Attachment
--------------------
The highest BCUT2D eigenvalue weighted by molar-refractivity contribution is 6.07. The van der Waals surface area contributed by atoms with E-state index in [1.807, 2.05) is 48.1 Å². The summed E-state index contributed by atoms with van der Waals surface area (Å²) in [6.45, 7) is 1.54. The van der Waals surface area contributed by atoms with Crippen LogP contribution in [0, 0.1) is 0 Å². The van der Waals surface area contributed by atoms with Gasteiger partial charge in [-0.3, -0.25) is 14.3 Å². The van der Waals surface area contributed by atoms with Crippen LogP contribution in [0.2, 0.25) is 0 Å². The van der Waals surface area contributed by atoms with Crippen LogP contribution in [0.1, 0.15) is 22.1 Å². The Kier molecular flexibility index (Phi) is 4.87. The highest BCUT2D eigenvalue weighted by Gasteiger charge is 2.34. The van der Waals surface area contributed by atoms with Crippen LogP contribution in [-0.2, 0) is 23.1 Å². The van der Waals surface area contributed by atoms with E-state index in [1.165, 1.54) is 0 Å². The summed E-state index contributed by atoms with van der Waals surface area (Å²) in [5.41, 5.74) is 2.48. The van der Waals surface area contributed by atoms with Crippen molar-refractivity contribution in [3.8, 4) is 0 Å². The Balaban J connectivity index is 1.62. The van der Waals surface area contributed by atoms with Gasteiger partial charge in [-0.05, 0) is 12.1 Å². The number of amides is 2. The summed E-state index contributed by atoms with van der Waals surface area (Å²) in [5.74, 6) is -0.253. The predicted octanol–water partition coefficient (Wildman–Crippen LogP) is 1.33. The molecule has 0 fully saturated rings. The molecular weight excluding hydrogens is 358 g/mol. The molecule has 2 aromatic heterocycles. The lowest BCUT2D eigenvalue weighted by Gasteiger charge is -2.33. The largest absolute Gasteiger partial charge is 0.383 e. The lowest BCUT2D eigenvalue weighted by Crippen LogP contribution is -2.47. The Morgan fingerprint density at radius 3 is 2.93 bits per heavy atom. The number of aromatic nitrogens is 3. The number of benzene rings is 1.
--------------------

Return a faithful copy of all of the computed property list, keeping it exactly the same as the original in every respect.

The highest BCUT2D eigenvalue weighted by molar-refractivity contribution is 6.07. The van der Waals surface area contributed by atoms with E-state index in [1.807, 2.05) is 48.1 Å². The summed E-state index contributed by atoms with van der Waals surface area (Å²) in [6.45, 7) is 1.54. The van der Waals surface area contributed by atoms with Crippen LogP contribution in [0, 0.1) is 0 Å². The van der Waals surface area contributed by atoms with Gasteiger partial charge in [-0.3, -0.25) is 14.3 Å². The van der Waals surface area contributed by atoms with Crippen LogP contribution in [0.2, 0.25) is 0 Å². The van der Waals surface area contributed by atoms with Crippen LogP contribution in [0.1, 0.15) is 22.1 Å². The Kier molecular flexibility index (Phi) is 4.87. The highest BCUT2D eigenvalue weighted by Gasteiger charge is 2.34. The van der Waals surface area contributed by atoms with Crippen LogP contribution in [-0.2, 0) is 23.1 Å². The van der Waals surface area contributed by atoms with E-state index in [1.165, 1.54) is 0 Å². The summed E-state index contributed by atoms with van der Waals surface area (Å²) in [5.41, 5.74) is 2.48. The van der Waals surface area contributed by atoms with Crippen molar-refractivity contribution in [3.8, 4) is 0 Å². The Balaban J connectivity index is 1.62. The van der Waals surface area contributed by atoms with Gasteiger partial charge in [-0.05, 0) is 12.1 Å². The number of amides is 2. The summed E-state index contributed by atoms with van der Waals surface area (Å²) in [5.74, 6) is -0.253. The predicted octanol–water partition coefficient (Wildman–Crippen LogP) is 1.33. The molecule has 0 fully saturated rings. The molecular weight excluding hydrogens is 358 g/mol. The molecule has 2 aromatic heterocycles. The lowest BCUT2D eigenvalue weighted by Gasteiger charge is -2.33. The largest absolute Gasteiger partial charge is 0.383 e. The lowest BCUT2D eigenvalue weighted by Crippen LogP contribution is -2.47. The Morgan fingerprint density at radius 3 is 2.93 bits per heavy atom. The number of aromatic nitrogens is 3. The number of benzene rings is 1.